There are various definitions of what constitutes insolvency for a corporation but it is generally when the corporation is unable to meet its obligations. In most cases, this means that the corporate liabilities now exceed its assets and there is no reasonable possibility that it can meet its future obligations or to pay its debts as they become due. In most cases, corporate bankruptcy under either Chapter 7, a liquidation, or a Chapter 11, reorganization, is filed.
There are also different degrees of corporate insolvency:
Zone of Insolvency
Any corporation meeting these definitions is at least within the zone of insolvency. Depending on where your corporation is incorporated, the directors’ duties remain to the shareholders only, or may include the creditors under Delaware’s corporate laws.
If the officers and the directors know, however, that the corporation is in this zone of insolvency, they must avoid any actions such as incurring more debt since they may be guilty of fraud.
This may include not paying its employees or vendors and laying off or furloughing workers. The management in this predicament may consider taking some of the following action:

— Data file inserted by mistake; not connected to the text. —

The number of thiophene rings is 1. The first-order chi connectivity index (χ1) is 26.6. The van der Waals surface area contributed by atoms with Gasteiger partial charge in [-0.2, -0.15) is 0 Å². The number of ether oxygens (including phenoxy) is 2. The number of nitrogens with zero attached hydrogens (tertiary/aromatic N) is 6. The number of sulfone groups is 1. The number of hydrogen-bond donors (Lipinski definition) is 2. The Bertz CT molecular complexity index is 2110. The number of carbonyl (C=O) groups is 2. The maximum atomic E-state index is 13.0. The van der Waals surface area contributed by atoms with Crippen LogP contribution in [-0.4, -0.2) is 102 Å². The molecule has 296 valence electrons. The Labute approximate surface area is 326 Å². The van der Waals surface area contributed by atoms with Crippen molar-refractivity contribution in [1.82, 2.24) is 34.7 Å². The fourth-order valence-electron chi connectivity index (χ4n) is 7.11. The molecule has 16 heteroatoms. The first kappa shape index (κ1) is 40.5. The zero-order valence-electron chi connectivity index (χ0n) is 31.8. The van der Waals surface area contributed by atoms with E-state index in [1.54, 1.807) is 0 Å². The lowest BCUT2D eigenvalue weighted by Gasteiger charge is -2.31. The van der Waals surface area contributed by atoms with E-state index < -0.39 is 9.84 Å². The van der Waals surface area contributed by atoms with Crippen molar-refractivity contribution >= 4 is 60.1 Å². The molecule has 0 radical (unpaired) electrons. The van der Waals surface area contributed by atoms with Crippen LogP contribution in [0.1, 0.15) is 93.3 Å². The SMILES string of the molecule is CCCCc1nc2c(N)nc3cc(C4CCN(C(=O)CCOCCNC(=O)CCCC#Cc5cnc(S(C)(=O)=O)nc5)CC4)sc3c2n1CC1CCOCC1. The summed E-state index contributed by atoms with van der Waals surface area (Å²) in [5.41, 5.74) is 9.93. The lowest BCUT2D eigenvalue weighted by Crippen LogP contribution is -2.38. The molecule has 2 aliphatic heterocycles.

- Determine prospects for fund-raising and a timeline
- Identify potential buyers
- Identify realistic cash flow projections
- Identify accounts receivables
- Determine the value of the company
- Assess the status of creditors–secured or unsecured, statutory, taxes
- List potential investors
- Possibility and practicality of a loan
- Convert assets into cash
- Consult legal and financial advisors
- Management should recuse themselves from any decisions where they have a personal interest or stake
- Practice good corporate governance and be aware of fiduciary duties
If insolvent and all other actions have failed to lift the corporation out of insolvency, corporate bankruptcy is usually the last but most practical resort.
Also, a corporation might consider a Company Voluntary Arrangement, if available, whereby an appointed administrator manages the company’s affairs and may restructure the corporation and work out a monthly payment schedule to creditors and keep the business operational, or simply liquidate it. This is similar to a a corporate bankruptcy under either Chapter 7 or Chapter 11, but these and all other options should be discussed with a legal professional.